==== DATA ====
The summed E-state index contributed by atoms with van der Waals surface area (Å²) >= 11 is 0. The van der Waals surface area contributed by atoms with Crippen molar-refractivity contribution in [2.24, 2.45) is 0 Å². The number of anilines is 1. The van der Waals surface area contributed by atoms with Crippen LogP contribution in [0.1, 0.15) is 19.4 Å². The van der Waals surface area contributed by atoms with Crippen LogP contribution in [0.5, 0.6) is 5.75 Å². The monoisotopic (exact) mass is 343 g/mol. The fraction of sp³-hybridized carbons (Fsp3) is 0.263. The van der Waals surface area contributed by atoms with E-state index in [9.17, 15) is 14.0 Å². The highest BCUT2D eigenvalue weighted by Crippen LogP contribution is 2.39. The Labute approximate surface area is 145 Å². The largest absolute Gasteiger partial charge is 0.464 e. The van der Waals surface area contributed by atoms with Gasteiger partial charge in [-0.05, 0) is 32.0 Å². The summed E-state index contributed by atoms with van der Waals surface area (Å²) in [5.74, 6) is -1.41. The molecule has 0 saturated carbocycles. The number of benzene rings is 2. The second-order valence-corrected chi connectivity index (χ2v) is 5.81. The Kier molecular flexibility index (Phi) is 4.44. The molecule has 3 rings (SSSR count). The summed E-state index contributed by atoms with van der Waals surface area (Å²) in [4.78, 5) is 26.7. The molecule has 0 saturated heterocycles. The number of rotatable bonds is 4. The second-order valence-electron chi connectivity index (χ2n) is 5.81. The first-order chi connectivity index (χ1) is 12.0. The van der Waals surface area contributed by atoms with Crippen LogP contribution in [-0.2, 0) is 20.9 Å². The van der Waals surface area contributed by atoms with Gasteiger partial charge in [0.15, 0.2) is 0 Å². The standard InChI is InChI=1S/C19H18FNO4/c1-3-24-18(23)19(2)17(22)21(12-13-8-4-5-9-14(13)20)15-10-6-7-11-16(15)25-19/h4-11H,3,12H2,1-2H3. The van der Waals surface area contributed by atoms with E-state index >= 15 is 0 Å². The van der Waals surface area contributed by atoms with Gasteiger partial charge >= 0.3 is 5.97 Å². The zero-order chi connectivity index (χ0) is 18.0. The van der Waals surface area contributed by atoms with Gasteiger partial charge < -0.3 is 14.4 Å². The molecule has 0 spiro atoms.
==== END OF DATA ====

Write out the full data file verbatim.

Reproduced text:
The summed E-state index contributed by atoms with van der Waals surface area (Å²) >= 11 is 0. The van der Waals surface area contributed by atoms with Crippen molar-refractivity contribution in [2.24, 2.45) is 0 Å². The number of anilines is 1. The van der Waals surface area contributed by atoms with Crippen LogP contribution in [0.1, 0.15) is 19.4 Å². The van der Waals surface area contributed by atoms with Crippen LogP contribution in [0.5, 0.6) is 5.75 Å². The monoisotopic (exact) mass is 343 g/mol. The fraction of sp³-hybridized carbons (Fsp3) is 0.263. The van der Waals surface area contributed by atoms with E-state index in [9.17, 15) is 14.0 Å². The highest BCUT2D eigenvalue weighted by Crippen LogP contribution is 2.39. The Labute approximate surface area is 145 Å². The largest absolute Gasteiger partial charge is 0.464 e. The van der Waals surface area contributed by atoms with Gasteiger partial charge in [-0.05, 0) is 32.0 Å². The summed E-state index contributed by atoms with van der Waals surface area (Å²) in [5.74, 6) is -1.41. The molecule has 0 saturated carbocycles. The number of benzene rings is 2. The second-order valence-corrected chi connectivity index (χ2v) is 5.81. The Kier molecular flexibility index (Phi) is 4.44. The molecule has 3 rings (SSSR count). The summed E-state index contributed by atoms with van der Waals surface area (Å²) in [4.78, 5) is 26.7. The molecule has 0 saturated heterocycles. The number of rotatable bonds is 4. The second-order valence-electron chi connectivity index (χ2n) is 5.81. The first-order chi connectivity index (χ1) is 12.0. The van der Waals surface area contributed by atoms with Crippen LogP contribution in [-0.2, 0) is 20.9 Å². The van der Waals surface area contributed by atoms with Gasteiger partial charge in [0.15, 0.2) is 0 Å². The standard InChI is InChI=1S/C19H18FNO4/c1-3-24-18(23)19(2)17(22)21(12-13-8-4-5-9-14(13)20)15-10-6-7-11-16(15)25-19/h4-11H,3,12H2,1-2H3. The van der Waals surface area contributed by atoms with E-state index >= 15 is 0 Å². The van der Waals surface area contributed by atoms with Gasteiger partial charge >= 0.3 is 5.97 Å². The zero-order chi connectivity index (χ0) is 18.0. The van der Waals surface area contributed by atoms with Gasteiger partial charge < -0.3 is 14.4 Å². The molecule has 0 spiro atoms.